Few things are worse than setting down to a meal and taking that first bite only to find that the food is bland. When this occurs, it's often a result of lack of seasoning or flavoring. As a cook, it's important to know that the two terms are not the same and that they have different affects on the taste of the foods. Understanding these differences can help you to better increase or supplement the flavor in almost anything that you cook.
The difference between seasonings and flavorings comes down to what affect it has on the food. When flavor is added to food, it is meant to alter the taste by introducing a new flavor, or taste, to the dish. Seasonings do not add a new flavor, but only bring out and enhance the natural taste of food. In some cases the difference between seasoning and flavoring is the amount of the ingredient that is used.
Salt is the most common seasoning in cooking, closely followed by pepper. In addition, white pepper and lemon juice are also examples of seasonings that are frequently found in kitchens. Flavorings include acids such as vinegar, fresh herbs, spices, sugars and even alcoholic beverages such as brandy. Both spices and herbs may be used as either a seasoning or as a flavoring, depending on the amount used. For example, cinnamon is most often used as a flavoring, but in some dishes a small amount might be added to enhance the natural flavor of a dish. Herbs and spices might be combined to create special seasoning blends.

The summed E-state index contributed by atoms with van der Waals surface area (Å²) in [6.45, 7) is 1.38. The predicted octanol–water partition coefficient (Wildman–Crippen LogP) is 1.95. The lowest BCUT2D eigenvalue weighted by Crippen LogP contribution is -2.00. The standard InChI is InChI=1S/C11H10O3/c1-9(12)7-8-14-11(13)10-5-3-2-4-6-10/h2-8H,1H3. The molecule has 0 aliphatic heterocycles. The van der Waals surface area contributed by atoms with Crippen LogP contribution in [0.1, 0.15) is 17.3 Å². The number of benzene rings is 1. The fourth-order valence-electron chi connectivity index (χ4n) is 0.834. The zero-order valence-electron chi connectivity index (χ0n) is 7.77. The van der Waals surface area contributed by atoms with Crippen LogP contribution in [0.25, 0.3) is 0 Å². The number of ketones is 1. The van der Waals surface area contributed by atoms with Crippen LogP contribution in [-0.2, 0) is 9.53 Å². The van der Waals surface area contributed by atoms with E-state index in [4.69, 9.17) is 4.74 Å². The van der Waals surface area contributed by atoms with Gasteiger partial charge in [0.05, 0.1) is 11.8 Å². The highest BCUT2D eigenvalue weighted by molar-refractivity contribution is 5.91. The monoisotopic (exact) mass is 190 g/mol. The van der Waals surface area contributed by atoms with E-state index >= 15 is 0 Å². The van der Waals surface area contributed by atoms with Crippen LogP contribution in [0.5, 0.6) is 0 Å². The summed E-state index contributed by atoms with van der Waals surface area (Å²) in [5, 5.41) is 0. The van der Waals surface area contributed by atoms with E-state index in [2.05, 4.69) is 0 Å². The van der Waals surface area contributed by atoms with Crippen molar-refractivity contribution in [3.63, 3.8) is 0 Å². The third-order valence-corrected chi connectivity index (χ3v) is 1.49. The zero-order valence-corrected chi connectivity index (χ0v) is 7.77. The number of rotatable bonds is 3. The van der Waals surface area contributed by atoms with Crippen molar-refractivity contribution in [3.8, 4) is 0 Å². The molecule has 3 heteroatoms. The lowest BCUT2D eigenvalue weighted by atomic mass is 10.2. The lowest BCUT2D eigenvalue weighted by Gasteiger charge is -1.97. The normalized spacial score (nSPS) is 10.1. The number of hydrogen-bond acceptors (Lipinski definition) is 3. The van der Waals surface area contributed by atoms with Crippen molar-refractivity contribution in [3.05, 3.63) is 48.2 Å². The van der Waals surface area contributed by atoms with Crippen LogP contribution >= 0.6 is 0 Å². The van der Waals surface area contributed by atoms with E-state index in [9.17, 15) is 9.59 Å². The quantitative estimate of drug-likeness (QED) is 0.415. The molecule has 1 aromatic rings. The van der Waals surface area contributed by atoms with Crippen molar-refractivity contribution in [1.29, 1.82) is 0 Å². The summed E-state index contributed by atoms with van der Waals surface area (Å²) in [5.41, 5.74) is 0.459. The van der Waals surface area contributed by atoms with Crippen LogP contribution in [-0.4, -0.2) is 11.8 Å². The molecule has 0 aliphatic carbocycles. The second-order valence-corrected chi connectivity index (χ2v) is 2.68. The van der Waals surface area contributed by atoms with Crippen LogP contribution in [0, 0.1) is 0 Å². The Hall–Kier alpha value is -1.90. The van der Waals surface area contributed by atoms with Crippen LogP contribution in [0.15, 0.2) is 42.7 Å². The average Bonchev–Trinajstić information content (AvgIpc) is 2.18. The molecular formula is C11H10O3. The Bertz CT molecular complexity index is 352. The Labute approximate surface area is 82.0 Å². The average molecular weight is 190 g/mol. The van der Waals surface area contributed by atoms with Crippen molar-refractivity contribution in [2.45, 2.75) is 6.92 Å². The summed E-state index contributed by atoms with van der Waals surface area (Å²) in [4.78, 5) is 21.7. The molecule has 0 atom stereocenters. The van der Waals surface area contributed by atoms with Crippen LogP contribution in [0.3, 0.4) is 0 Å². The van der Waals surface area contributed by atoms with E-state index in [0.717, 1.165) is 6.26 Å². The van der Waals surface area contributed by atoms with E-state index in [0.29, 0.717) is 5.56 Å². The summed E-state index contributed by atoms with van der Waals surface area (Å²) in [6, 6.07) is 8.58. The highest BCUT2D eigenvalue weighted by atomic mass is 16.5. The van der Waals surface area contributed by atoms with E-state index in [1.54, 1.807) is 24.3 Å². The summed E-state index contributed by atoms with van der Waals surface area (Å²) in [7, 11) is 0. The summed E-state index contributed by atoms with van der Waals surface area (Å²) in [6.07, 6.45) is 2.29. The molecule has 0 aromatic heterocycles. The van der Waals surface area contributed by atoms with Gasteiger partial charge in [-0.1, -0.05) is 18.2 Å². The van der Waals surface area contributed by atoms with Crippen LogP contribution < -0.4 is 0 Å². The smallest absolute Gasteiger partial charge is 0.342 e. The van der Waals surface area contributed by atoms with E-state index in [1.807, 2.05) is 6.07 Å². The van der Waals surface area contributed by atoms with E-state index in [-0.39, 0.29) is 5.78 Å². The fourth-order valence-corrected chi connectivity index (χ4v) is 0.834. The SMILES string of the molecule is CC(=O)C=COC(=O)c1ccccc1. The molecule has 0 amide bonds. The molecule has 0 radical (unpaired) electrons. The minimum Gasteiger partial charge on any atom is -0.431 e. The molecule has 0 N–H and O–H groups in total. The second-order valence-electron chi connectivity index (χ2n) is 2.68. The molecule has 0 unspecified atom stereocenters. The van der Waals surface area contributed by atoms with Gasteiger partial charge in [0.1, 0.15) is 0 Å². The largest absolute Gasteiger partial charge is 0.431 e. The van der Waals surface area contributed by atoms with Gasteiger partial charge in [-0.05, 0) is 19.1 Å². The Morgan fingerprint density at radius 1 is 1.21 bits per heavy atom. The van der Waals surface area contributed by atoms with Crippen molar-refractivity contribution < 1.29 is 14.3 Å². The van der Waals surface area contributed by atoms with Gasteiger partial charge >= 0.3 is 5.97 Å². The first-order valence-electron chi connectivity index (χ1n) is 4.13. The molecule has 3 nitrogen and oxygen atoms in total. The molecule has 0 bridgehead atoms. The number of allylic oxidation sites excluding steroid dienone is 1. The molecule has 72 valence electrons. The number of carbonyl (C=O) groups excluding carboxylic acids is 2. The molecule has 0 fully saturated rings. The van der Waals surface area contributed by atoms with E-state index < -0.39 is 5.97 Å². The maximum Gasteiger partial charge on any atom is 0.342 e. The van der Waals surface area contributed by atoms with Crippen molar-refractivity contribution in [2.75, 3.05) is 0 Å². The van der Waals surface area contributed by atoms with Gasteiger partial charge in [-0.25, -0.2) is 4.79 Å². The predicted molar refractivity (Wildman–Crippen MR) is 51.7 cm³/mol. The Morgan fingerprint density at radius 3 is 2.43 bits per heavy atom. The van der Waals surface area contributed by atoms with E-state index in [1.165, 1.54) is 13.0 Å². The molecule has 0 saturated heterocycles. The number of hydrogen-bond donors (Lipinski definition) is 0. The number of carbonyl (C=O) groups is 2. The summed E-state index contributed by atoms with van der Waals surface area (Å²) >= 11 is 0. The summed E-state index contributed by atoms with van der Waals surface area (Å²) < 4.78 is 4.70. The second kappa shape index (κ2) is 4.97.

When to Use Flavoring
Add flavorings to your food at any time during the cooking process, depending on what you are cooking and the flavoring that you are using. Most flavorings require heat to activate them and they require the full cooking time to blend with the flavor of the food. There are some ingredients, such as fresh herbs, Worcestershire sauce and sherry, that can successfully be added at the end of the cooking process.
When to Use Seasoning
Seasonings are generally added to food at the end of its cooking cycle and do not require heat for the full effect. For example, after cooking soup, a taste test might reveal that more salt is necessary. Additional salt may then be added even though the cooking process is complete – this is because you are only enhancing the flavor and not attempting to alter it. When cooking larger portions of food; however, such as a large roast, salt is added prior to cooking for better absorption.
- Nutrition for Food Service and Culinary Professionals; Karen Eich Drummond
Karl Bruce has been a writer since 2009, writing a variety of articles for eHow. He holds a bachelor's degree in computer science from California State University, Chico, and has worked in the tech industry for most of his life.